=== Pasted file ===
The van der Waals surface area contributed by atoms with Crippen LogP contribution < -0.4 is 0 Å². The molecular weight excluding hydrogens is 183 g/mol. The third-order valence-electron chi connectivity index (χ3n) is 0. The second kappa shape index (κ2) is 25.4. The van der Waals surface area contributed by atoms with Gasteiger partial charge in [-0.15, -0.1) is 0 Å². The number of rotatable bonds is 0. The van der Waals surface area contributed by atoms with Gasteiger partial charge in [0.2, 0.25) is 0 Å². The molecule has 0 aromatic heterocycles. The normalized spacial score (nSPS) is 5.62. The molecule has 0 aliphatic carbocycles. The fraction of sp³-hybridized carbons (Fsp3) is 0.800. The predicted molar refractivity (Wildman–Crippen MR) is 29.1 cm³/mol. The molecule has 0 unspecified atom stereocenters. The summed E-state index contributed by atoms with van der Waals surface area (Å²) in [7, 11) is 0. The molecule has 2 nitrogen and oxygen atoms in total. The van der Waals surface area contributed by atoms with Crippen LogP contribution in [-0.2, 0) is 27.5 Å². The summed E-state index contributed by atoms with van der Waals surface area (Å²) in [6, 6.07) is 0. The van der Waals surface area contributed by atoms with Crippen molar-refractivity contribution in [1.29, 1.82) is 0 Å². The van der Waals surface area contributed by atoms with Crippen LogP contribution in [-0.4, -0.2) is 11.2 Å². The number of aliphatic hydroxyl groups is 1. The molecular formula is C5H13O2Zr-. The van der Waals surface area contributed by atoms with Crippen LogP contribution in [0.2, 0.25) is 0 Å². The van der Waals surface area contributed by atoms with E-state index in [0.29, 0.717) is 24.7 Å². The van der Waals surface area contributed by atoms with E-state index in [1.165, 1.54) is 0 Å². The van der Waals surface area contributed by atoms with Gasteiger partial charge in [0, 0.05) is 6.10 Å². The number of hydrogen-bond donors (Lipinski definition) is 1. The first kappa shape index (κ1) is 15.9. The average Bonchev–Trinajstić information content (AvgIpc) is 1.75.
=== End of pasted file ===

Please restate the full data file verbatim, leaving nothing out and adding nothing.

The van der Waals surface area contributed by atoms with Crippen LogP contribution < -0.4 is 0 Å². The molecular weight excluding hydrogens is 183 g/mol. The third-order valence-electron chi connectivity index (χ3n) is 0. The second kappa shape index (κ2) is 25.4. The van der Waals surface area contributed by atoms with Gasteiger partial charge in [-0.15, -0.1) is 0 Å². The number of rotatable bonds is 0. The van der Waals surface area contributed by atoms with Gasteiger partial charge in [0.2, 0.25) is 0 Å². The molecule has 0 aromatic heterocycles. The normalized spacial score (nSPS) is 5.62. The molecule has 0 aliphatic carbocycles. The fraction of sp³-hybridized carbons (Fsp3) is 0.800. The predicted molar refractivity (Wildman–Crippen MR) is 29.1 cm³/mol. The molecule has 0 unspecified atom stereocenters. The summed E-state index contributed by atoms with van der Waals surface area (Å²) in [7, 11) is 0. The molecule has 2 nitrogen and oxygen atoms in total. The van der Waals surface area contributed by atoms with Crippen LogP contribution in [-0.2, 0) is 27.5 Å². The summed E-state index contributed by atoms with van der Waals surface area (Å²) in [6, 6.07) is 0. The van der Waals surface area contributed by atoms with Crippen molar-refractivity contribution in [1.29, 1.82) is 0 Å². The van der Waals surface area contributed by atoms with Crippen LogP contribution in [-0.4, -0.2) is 11.2 Å². The number of aliphatic hydroxyl groups is 1. The molecular formula is C5H13O2Zr-. The van der Waals surface area contributed by atoms with Crippen LogP contribution in [0.2, 0.25) is 0 Å². The van der Waals surface area contributed by atoms with E-state index in [0.29, 0.717) is 24.7 Å². The van der Waals surface area contributed by atoms with E-state index in [1.165, 1.54) is 0 Å². The van der Waals surface area contributed by atoms with Gasteiger partial charge in [0, 0.05) is 6.10 Å². The number of hydrogen-bond donors (Lipinski definition) is 1. The first kappa shape index (κ1) is 15.9. The average Bonchev–Trinajstić information content (AvgIpc) is 1.75.